Scottish National Dictionary (1700–)

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PLAISTER, n., v. Also plester, -ir, plestre. Gen.Sc. forms and usages of Eng. plaster. This spelling is also common in 18th c. Eng. [′plestər]

I. n. 1. As in Eng., in all senses (w.Sc. 1741 A. M'Donald Galick Vocab. 28). Comb. plaster and form, parge and core (Sc. 1952 The Builder (20 June) 942). Sc. 1703  G. Turnbull Diary (S.H.S.) 427:
Dovs were applyd to his soles, and a blistering plaister to his neck, and a cordial filep given him now and again.
Sc. 1754  J. Justice Sc. Gardiner 9:
It will be convenient to lay on two coats of strong plaister.
Sc. 1794  Scott Letters (Cent. Ed.) I. 36:
I ventured to hint the convenience of a roll of diaculum plaister.
Ayr. 1822  H. Ainslie Pilgrimage 134:
Some wi' airts, like plaister saws Can smuggle their infection.
Knr. 1886  H. Haliburton Horace 87:
Your herbs an' drogs, your drinks an' plaisters, An' a' your ither unkent slaisters!
Ayr. 1887  J. Service Dr. Duguid 76:
He . . . saw beside him a daud of plaister from the roof.
Ags. 1894  J. B. Salmond B. Bowden (1922) viii.:
Man it [a love-letter]'s the afaest plester o' spooney treacle iver I hard o'.

2. A chastisement, beating, sc. something painful applied to the body (Cai. 1966); transf. a verbal castigation, a dressing-down (Sh. 1966), a malediction, swearing, volley of oaths (Sh. 1966). Lnk. a.1779  D. Graham Writings (1883) II. 214:
He underwent a severe tost of the old plaister, before any mercy was shown.
Sh. 1965  New Shetlander No. 75. 16:
Shu'd heard Bob a mony a time lay oot plestirs fur dat aald lamp.

3. One who intrudes himself on the attention or company of others, a fawning or ingratiating person, a nuisance (Per. 1911 Per. Constit. Jnl. (13 Feb.); Kcd., Ags. 1921 T.S.D.C.; Uls. 1930; wm.Sc. 1966); a fulsome flatterer (em.Sc.(a). Dmf., Uls. 1966).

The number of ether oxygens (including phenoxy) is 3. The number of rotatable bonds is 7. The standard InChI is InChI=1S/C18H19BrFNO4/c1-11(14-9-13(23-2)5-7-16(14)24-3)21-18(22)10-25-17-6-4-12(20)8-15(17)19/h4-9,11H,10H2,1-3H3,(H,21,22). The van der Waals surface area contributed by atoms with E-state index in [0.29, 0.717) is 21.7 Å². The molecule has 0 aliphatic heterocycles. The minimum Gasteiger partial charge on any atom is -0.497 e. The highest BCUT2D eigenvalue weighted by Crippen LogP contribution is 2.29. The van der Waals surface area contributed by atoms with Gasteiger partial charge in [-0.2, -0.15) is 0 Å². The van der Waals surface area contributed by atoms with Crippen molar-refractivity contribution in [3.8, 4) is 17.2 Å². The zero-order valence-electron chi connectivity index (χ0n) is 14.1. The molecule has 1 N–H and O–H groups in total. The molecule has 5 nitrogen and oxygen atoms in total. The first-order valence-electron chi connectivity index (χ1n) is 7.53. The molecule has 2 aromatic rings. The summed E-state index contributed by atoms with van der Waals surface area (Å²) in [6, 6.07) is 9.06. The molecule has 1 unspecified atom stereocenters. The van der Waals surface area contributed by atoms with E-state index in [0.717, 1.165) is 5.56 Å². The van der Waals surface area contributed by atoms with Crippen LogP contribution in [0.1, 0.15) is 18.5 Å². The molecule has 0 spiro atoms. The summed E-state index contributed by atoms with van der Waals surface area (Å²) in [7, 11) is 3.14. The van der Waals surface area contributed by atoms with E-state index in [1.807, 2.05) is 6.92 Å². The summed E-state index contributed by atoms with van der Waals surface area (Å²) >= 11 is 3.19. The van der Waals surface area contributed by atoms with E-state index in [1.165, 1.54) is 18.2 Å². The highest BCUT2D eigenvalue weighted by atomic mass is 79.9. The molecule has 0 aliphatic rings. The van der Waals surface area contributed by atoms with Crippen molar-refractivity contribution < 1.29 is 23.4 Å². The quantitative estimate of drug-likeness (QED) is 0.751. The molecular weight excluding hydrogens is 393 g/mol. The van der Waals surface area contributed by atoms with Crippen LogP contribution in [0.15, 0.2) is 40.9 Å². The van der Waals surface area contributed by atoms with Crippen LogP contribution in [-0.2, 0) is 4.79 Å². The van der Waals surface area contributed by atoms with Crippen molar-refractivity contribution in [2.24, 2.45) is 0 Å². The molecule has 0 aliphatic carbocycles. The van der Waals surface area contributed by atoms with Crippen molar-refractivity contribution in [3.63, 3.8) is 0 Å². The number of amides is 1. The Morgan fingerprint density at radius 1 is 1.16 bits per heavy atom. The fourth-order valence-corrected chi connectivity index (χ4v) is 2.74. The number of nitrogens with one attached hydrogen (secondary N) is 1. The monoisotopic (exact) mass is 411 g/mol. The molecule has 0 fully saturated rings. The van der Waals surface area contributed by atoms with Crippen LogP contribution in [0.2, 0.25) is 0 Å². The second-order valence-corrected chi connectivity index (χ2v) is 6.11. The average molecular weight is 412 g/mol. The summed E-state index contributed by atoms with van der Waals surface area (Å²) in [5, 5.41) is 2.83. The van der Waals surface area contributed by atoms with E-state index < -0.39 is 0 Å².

4. A botched or mismanaged job, a mess, “shambles” (Per. 1915 Wilson L. Strathearn 261; Ags., Per., wm.Sc., Kcb., Uls. 1966); a messy, untidy worker (Slk. 1966).

5. A piece of showy adornment, “anything overloaded with vulgar showy ornament” (Uls. 1880 Patterson Gl.), a superfluity of jewellery, frills or the like in one's dress (wm.Sc. 1966); an unnecessary fuss or to-do, a piece of fulsome sentiment or senseless ostentation. Hence plastery, adj., gaudy, over-ornamented, showy (Patterson); a showy over-dressed person (wm.Sc. 1966). Ags. 1946  Forfar Dispatch (30 May):
In my walk o' life fowk didna hae honeymunes nor any sic plesters.

II. v. 1. As in Eng. Deriv. plaisterer, a plasterer (Rs. 1795 Stat. Acc.1 X. 586). Gen.Sc. Sc. 1701  Seafield Corresp. (S.H.S.) 339:
I will be very weell pleased that the selean be plestred under Janats chambr.
Sc. 1725  W. McFarlane Geog. Coll. (S.H.S.) I. 300:
A very convenient inn built by Thomas Alburn an Englishman [sic] and the best plaisterer that ever was yet in Scotland.
Sth. 1753  C. D. Bentinck Dornoch (1926) 304:
The tradesmen present recommended that the “walls and gavels be partly harled and plaistered within.”
Edb. 1828  D. M. Moir Mansie Wauch x.:
Our hearts must be trampled in the mire of scorn . . . in order that a bruise may be properly plaistered up.
Abd. 1871  W. Alexander Johnny Gibb xxxiii.:
Plaister't wi' dubs to the vera croon o' 's heid.
Dmf. 1912  J. L. Waugh Robbie Doo vi.:
I hae the smell in my nostrils o' the hair oil that Davie plaistered a' ower his tozzlie hair.
Sc. 1929  Scots Mag. (May) 150:
What ails plaisterers thir days that they shuid be lowsed at this oor?

2. intr. To work or go about in a slovenly, slap-dash way, mess around, “play about” (n.Sc., Ags., Per., Ayr., Dmf. 1966). Cf. Slaister. Ags. 1899  J. B. Salmond My Man Sandy xviii.:
Sandy hasna dune a hand's turn for the lest week, but haikit aboot wi' them [his cronies], plesterin' aboot this thing an' that.
Per. 1915  Wilson L. Strathearn 201:
Aye plesterin awa, no' makin naethin o't, like a bee among tar.
Bch. 1930  :
Fat the deuce are ye plaisterin an' clairtin amon the dubs that wye, ye fool unlucky vratch?

3. To make a fuss or useless to-do, to be over-attentive, to fawn, to intrude obsequiously or inopportunely (Kcd., em.Sc.(a), Rxb. 1966). Pa.p. plestered, bothered by someone's unwelcome attentions or demands. Ags. 1925  :
I cannie be plestered wi'm.
Ags. 1946  Forfar Dispatch (14 Feb.):
I flang the piece at the robin. instead of plaisterin wi him as yuisual.

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"Plaister n., v.". Dictionary of the Scots Language. 2004. Scottish Language Dictionaries Ltd. Accessed 16 Feb 2019 <>



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